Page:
For now, the process is not yet part of my habit, so I really need to be very mindful and I literally need to drag myself to the “work”. What helps me stay with the process whenever I feel overwhelmed or just downright annoyed with my own emotional mess, is imagining that I have been living in a very dark room for a long time. Finally I found the light switch and now I can clearly see the mess around me. Before, I’d bump into my own mess regularly, but since I had no idea what I was bumping in, I’d feel helpless doing something about it. Now I can finally see the mess which on the one hand gives me the freedom to start cleaning up, but on the other hand makes me feel depressed, because now I can’t hide from it anymore. This is why the ego oftentimes creeps in and tries to sabotage the process with just another defense mechanism. Sometimes I downright fear what is in front of me and I think it’s going to ruin my entire life. Or I feel overwhelmed and incapable of cleaning up the mess. The mess is so big and I’m so small, I’m never going to achieve such a big task all by myself (primary defense). On those days that I feel a bit more encouraged, I start cleaning like a madwoman, obsessed with getting rid of this horrible mess I can’t endure for even a second longer. I hurl through the room like a whirlwind, leaving a trail of destruction instead of actually getting to clean anything (false hope). When I start to feel that my biggest efforts are not enough, I start blaming other people for the mess and I demand that they please clean up the mess. I spend all my energy into convincing those people why my mess is their fault (false power). And when I’m completely drained and there’s no energy left anymore, I try to switch off the light again. In the dark, at least, I don’t see anything anymore. Besides, living in the dark was quite comfortable, wasn’t it? Bumping into the mess once in a while seems a lot more attractive than cleaning up this seemingly endless mess (denial of needs).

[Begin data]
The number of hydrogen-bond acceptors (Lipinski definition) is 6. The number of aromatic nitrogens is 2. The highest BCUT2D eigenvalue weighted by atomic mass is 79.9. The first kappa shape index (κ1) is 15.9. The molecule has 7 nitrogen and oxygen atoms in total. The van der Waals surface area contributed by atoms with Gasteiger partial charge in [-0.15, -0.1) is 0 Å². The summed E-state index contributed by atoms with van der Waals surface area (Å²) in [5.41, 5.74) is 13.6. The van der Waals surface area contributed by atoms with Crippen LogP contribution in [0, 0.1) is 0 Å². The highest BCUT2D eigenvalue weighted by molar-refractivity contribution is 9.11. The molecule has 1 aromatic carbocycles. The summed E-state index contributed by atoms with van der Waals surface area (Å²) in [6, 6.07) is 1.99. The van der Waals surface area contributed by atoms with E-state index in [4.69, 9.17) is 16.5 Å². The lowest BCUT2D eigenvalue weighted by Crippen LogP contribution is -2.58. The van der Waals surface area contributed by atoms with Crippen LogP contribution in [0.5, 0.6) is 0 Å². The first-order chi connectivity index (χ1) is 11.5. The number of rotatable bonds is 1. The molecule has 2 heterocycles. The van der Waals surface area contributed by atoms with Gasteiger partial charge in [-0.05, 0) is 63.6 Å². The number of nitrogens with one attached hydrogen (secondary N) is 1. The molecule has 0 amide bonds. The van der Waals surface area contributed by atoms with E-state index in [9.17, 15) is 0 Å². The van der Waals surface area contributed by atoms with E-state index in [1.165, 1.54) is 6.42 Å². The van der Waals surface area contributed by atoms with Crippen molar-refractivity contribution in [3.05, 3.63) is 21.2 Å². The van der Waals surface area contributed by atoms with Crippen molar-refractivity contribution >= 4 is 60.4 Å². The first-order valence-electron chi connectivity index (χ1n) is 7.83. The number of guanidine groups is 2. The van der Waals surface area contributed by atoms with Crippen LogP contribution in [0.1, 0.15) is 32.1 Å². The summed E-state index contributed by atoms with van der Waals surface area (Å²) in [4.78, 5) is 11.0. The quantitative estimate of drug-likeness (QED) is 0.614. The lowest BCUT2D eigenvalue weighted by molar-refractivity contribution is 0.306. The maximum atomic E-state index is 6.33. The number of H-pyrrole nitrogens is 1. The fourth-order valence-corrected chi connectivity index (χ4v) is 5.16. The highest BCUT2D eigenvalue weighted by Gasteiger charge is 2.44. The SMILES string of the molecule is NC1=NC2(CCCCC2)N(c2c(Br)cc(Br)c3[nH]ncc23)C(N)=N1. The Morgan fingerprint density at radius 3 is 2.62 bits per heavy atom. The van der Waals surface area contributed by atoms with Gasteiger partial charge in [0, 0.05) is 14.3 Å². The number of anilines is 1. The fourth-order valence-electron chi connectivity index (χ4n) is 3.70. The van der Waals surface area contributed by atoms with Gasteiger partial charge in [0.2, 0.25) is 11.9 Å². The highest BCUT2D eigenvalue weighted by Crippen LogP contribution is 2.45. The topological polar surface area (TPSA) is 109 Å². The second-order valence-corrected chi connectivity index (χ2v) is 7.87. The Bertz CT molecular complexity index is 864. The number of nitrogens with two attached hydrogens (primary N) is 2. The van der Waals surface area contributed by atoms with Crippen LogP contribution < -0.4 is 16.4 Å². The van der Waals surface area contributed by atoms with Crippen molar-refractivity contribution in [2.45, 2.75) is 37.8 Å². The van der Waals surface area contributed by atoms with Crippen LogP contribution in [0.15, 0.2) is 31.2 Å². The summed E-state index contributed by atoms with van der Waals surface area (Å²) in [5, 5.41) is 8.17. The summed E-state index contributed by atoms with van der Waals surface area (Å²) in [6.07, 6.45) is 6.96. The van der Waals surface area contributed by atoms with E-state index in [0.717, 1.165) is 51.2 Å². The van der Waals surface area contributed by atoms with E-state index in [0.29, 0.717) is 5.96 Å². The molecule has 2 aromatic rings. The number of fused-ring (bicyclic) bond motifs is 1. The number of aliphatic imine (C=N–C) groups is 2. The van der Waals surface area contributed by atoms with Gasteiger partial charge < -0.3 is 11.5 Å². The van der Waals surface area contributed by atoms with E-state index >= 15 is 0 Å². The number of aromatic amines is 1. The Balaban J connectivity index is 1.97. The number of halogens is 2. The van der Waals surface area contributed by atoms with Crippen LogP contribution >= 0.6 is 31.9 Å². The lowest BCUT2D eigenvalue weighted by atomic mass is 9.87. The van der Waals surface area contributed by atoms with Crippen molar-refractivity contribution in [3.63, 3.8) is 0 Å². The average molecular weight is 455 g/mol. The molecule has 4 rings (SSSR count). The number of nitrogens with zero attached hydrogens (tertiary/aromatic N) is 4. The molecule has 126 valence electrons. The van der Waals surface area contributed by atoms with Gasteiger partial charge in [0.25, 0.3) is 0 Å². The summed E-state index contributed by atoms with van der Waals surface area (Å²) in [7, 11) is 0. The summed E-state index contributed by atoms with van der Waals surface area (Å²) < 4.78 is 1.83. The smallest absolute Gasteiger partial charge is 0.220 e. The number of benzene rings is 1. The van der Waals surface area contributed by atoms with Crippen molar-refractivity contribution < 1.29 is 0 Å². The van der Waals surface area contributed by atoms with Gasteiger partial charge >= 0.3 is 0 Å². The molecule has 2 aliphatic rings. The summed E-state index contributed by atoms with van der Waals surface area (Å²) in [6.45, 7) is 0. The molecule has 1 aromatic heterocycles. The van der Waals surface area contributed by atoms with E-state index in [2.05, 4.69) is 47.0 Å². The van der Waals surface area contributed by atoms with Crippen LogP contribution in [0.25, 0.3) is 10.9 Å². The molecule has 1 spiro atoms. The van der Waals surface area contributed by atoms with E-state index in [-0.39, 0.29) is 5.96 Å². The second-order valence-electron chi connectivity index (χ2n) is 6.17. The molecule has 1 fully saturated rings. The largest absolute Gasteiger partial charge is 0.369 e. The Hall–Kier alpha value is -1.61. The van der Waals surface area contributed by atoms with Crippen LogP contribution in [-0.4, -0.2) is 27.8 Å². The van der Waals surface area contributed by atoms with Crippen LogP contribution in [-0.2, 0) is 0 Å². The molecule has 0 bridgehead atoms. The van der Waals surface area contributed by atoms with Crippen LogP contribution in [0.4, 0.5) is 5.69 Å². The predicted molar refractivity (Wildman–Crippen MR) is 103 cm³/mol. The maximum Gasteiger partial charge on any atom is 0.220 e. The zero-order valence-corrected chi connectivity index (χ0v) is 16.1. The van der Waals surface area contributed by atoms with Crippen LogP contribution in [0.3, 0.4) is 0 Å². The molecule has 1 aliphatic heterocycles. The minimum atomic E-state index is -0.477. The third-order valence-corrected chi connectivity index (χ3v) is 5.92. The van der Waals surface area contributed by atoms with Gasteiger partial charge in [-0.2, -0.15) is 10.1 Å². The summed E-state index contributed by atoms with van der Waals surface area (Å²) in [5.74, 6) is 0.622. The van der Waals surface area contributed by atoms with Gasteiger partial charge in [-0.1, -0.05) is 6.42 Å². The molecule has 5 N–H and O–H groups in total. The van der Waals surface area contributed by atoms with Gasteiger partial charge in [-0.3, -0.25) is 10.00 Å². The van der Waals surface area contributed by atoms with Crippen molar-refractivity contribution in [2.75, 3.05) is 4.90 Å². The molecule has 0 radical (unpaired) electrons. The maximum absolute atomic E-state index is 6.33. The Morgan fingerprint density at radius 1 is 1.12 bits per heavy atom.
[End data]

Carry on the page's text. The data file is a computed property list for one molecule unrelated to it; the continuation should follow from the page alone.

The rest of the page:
Ever since I’ve started this process, I’ve been observing myself in this loop over and over again. I keep switching on the light and with enough awareness I start the cleaning process. Sometimes, I successfully stick to my duty and stop cleaning just to get some well-deserved rest, but unfortunately most of the time my cleanse gets interrupted by some ego intervention. My defense mechanisms convince me that there’s certainly a better option than to just humbly get down on my knees and start mobbing. Mostly, my ego sneaks to the light switch and softly dims the light, so that I don’t even notice that I’m back in the dark again.
Fortunately, by now I can feel the difference (even though it sometimes takes a while) between simply doing the work and falling back into my old pattern which is why I (after some moaning and groaning) get back to the light switch and slowly turn on the light again. It takes me quite some effort and I have to be very careful not to immediately start cleaning like a whirlwind again, but to really mindfully have a look at my mess and to give every little item the love, attention and acceptance it deserves. Because this is what the cleaning essentially is all about. The mess (your old pain) just wants to be seen for what it is: an old pain and not some monster that is going to ruin your life.